On the Medieval Poem Pearl

I’m doing a series on the Pearl-poet on another blog of mine. These poems are very theological, and so I cannot help but think that they are also relevant to this blog. I hope that you find my little article interesting.

Aquila et Infans

This 14th century poem written by an anonymous author from the West Midlands region of England traverses 1212 lines of exquisite verse, describing the anguish of a bereaved father and a vision of his daughter in heaven.  As far as I know, no other poem employs theology so well in its verses, and few are as well constructed.  The first and last lines of each stanza repeat one topical word until a new canto begins.  There are twenty cantos with five stanzas each, adding up to the perfect number of 100.  Each stanza contains twelve lines, and the whole poem numbers 1212 lines.  (Pretty neat, I think.)  This Middle English verse is heavily rooted in the Old English alliterative tradition–similar to Piers Plowman by William Langland; however, its Middle English is substantially more difficult.  I soon stopped trying to read the original West Midlands dialect, and Casey Finch does a…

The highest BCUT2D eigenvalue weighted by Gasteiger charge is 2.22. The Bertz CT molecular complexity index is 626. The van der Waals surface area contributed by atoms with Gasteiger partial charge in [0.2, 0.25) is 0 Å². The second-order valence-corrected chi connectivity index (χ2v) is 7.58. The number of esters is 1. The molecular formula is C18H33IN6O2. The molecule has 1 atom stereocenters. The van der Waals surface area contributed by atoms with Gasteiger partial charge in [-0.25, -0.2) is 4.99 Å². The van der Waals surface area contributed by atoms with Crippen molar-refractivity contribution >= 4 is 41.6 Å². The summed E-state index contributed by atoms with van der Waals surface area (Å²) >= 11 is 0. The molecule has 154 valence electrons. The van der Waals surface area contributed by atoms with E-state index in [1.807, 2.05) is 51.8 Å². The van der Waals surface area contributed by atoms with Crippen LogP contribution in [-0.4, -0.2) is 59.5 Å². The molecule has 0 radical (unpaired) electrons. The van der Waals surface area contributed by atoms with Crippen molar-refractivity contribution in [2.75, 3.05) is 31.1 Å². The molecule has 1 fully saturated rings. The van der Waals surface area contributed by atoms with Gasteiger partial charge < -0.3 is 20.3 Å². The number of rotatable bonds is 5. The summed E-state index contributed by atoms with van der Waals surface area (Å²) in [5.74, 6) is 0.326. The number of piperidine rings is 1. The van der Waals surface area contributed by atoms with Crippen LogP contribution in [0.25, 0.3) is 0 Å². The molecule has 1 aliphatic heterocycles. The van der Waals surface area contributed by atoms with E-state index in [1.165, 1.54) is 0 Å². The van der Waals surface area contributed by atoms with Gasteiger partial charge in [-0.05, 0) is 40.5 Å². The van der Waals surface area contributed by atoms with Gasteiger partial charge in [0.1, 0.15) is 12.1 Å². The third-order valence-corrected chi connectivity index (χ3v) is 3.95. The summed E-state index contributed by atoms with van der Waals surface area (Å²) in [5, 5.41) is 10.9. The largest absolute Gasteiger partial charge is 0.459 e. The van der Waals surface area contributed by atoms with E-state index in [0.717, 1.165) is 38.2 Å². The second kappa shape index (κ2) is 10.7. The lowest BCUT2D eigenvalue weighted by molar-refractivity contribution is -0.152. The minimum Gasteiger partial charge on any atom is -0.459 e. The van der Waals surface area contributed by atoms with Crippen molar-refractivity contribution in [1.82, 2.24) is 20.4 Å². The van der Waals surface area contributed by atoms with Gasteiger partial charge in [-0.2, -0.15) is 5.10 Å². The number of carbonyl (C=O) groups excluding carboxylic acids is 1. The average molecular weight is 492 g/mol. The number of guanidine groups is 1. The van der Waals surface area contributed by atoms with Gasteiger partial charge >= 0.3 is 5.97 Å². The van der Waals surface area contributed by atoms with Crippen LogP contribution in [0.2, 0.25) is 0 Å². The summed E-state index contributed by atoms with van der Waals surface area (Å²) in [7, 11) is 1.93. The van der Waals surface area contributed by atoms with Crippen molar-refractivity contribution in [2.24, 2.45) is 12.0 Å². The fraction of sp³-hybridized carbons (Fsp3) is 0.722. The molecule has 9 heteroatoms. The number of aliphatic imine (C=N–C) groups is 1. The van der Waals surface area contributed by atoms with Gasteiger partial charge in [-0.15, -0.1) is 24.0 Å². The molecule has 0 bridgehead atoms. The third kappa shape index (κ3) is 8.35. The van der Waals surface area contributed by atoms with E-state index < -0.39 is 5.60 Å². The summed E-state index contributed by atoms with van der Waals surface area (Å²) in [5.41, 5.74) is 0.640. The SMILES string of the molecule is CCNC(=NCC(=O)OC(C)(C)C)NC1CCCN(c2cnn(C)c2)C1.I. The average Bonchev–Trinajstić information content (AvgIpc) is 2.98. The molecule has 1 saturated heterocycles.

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Legens, scribe sententias tuas.

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